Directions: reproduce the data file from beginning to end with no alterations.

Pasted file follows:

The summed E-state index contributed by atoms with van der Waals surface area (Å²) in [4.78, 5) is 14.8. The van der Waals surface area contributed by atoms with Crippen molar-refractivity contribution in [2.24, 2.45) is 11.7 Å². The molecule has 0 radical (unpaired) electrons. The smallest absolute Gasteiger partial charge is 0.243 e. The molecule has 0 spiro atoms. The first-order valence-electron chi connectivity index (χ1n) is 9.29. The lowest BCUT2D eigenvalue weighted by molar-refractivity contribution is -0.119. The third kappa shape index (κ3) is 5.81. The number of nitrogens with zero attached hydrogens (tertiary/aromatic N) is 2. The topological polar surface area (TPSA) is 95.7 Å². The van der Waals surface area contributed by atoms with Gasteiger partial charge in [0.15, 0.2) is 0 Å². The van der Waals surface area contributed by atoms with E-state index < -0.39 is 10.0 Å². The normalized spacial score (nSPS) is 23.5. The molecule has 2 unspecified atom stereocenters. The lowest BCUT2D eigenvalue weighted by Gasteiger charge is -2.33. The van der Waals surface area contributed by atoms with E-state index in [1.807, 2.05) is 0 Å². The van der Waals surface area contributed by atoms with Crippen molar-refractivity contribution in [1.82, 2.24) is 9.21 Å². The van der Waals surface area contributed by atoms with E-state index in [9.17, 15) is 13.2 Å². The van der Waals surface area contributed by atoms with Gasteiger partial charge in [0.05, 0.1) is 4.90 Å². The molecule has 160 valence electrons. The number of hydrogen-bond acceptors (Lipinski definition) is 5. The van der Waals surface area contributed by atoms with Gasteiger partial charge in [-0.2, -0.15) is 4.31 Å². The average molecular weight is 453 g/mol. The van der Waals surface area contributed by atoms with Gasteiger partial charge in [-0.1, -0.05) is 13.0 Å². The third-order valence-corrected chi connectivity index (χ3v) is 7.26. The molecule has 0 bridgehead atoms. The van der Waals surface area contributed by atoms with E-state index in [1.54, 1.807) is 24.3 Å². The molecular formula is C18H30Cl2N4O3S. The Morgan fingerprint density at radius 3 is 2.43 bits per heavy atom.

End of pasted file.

The summed E-state index contributed by atoms with van der Waals surface area (Å²) in [4.78, 5) is 14.8. The van der Waals surface area contributed by atoms with Crippen molar-refractivity contribution in [2.24, 2.45) is 11.7 Å². The molecule has 0 radical (unpaired) electrons. The smallest absolute Gasteiger partial charge is 0.243 e. The molecule has 0 spiro atoms. The first-order valence-electron chi connectivity index (χ1n) is 9.29. The lowest BCUT2D eigenvalue weighted by molar-refractivity contribution is -0.119. The third kappa shape index (κ3) is 5.81. The number of nitrogens with zero attached hydrogens (tertiary/aromatic N) is 2. The topological polar surface area (TPSA) is 95.7 Å². The van der Waals surface area contributed by atoms with Gasteiger partial charge in [0.15, 0.2) is 0 Å². The van der Waals surface area contributed by atoms with E-state index < -0.39 is 10.0 Å². The normalized spacial score (nSPS) is 23.5. The molecule has 2 unspecified atom stereocenters. The lowest BCUT2D eigenvalue weighted by Gasteiger charge is -2.33. The van der Waals surface area contributed by atoms with E-state index in [1.807, 2.05) is 0 Å². The van der Waals surface area contributed by atoms with Crippen molar-refractivity contribution in [1.82, 2.24) is 9.21 Å². The van der Waals surface area contributed by atoms with E-state index in [9.17, 15) is 13.2 Å². The van der Waals surface area contributed by atoms with Gasteiger partial charge in [0.05, 0.1) is 4.90 Å². The molecule has 160 valence electrons. The number of hydrogen-bond acceptors (Lipinski definition) is 5. The van der Waals surface area contributed by atoms with Gasteiger partial charge in [-0.2, -0.15) is 4.31 Å². The average molecular weight is 453 g/mol. The van der Waals surface area contributed by atoms with Gasteiger partial charge in [-0.1, -0.05) is 13.0 Å². The third-order valence-corrected chi connectivity index (χ3v) is 7.26. The molecule has 0 bridgehead atoms. The van der Waals surface area contributed by atoms with E-state index in [1.54, 1.807) is 24.3 Å². The molecular formula is C18H30Cl2N4O3S. The Morgan fingerprint density at radius 3 is 2.43 bits per heavy atom.